Social Anxiety Disorder

What is Social Anxiety Disorder?

 

Social Anxiety Disorder (SAD) is a form of anxiety that occurs in certain social situations. 

 

For some people, this anxiety is related to very specific situations, such as public speaking or eating in public. Other people may experience social anxiety in more general situations, when meeting new people, or when they need to be assertive and feel judged, by contributing in meetings or hosting a party.

 

What are the symptoms of SAD?

 

When facing a feared situation, people with SAD may feel extremely anxious or experience panic attacks. People with SAD may end up avoiding social situations to avoid these responses.

 

Typically, those with SAD are concerned about: 

 

Doing something embarrassing

 

Thinking others will think badly of you

 

Thinking others will notice how nervous or anxious you are

 

Who gets SAD?

 

SAD most commonly develops in teenagers and rarely develops in people over 25. Nearly 5 in 100 people develop SAD every year.

 

Some factors that may influence a person experiencing SAD are:

 

Biological and psychological vulnerability to being anxious about social evaluation

 

Exposure to stressful social or performance situations

 

Unpleasant childhood experiences (e.g. conflict between parents, death of someone, poverty).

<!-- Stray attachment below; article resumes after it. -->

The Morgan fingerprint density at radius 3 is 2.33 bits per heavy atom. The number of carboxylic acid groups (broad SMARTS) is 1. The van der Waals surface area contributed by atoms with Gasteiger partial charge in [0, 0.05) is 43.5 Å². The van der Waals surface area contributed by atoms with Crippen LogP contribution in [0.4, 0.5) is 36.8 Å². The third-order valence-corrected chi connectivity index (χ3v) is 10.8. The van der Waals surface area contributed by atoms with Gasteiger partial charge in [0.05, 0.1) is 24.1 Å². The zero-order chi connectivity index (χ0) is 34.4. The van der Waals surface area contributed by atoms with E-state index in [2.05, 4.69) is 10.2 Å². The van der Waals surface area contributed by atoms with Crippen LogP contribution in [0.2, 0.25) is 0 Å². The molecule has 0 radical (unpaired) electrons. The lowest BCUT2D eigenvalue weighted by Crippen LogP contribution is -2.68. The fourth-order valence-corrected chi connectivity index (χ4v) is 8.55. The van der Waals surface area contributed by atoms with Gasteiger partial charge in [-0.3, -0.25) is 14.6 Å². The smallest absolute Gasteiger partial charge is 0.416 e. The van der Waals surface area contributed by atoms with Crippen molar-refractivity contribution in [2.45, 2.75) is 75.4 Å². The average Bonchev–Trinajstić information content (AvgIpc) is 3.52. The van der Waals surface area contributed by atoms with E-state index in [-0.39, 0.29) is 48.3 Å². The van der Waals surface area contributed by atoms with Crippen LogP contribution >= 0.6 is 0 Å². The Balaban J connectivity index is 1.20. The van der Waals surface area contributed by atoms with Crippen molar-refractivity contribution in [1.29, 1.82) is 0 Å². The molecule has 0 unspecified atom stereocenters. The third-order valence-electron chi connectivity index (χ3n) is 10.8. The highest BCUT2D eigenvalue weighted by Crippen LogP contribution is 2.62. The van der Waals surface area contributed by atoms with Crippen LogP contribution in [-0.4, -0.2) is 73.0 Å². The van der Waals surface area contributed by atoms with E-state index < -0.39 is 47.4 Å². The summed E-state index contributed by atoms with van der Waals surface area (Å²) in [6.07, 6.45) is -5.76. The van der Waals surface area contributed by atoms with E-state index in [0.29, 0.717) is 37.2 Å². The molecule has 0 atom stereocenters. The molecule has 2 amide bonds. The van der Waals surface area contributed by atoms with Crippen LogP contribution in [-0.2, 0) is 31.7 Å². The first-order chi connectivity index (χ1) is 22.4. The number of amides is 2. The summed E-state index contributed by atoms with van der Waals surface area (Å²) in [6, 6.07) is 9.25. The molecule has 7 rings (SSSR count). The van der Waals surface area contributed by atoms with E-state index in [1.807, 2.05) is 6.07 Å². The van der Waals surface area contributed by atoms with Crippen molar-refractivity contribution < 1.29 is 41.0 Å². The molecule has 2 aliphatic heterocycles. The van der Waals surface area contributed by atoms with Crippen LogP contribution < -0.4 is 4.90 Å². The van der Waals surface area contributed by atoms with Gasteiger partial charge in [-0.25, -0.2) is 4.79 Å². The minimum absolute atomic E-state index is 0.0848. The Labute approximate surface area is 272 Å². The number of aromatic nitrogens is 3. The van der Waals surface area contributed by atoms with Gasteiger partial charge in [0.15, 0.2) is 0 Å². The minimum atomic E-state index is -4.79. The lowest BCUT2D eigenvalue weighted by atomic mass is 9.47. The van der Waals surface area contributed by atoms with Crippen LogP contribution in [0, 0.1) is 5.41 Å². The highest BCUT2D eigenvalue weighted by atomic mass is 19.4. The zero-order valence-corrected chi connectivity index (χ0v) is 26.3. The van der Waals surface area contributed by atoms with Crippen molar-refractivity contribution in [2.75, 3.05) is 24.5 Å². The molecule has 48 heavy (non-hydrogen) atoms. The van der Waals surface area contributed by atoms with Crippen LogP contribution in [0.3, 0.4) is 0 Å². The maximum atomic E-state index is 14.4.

Treatment for Social Anxiety Disorder 

 

There are effective treatments available for SAD. For most, psychological treatments are effective. Social skills training and assertiveness training can also be useful. In very severe cases treatment may also include medication taken under the guidance of a medical practitioner.

 

Cognitive Behaviour Therapy. Cognitive behaviour therapy (CBT) is an effective structured psychological treatment for SAD.

 

CBT for SAD helps you to learn how to face feared social situations, change any unhelpful thoughts, beliefs and behaviours that contribute to and maintain social anxiety. It also teaches techniques include ways of reducing social anxiety like breathing and relaxation training.

 

Where can I receive treatment for Social Anxiety?

 

There are a number of ways you can access psychological treatment for social anxiety and you can choose a way that works best for you. This can be in-person with a mental health professional, or online with the support of a program.

 

By registering, you can access Mental Health Online’s free and comprehensive social anxiety assessment and treatment. You may like to do this by yourself in our self-guided option, but you can also opt for our free therapist-assisted program via email, chat, or video.

 

Explore other treatment options

 

For further information about treatment options and assistance:

 

Visit your GP

 

Explore other online therapies at Head to Health

 

Find a Psychologist through the Australian Psychological Society’s referral service

 

Contact your local community health centre



Last Updated : 20-Jul-2018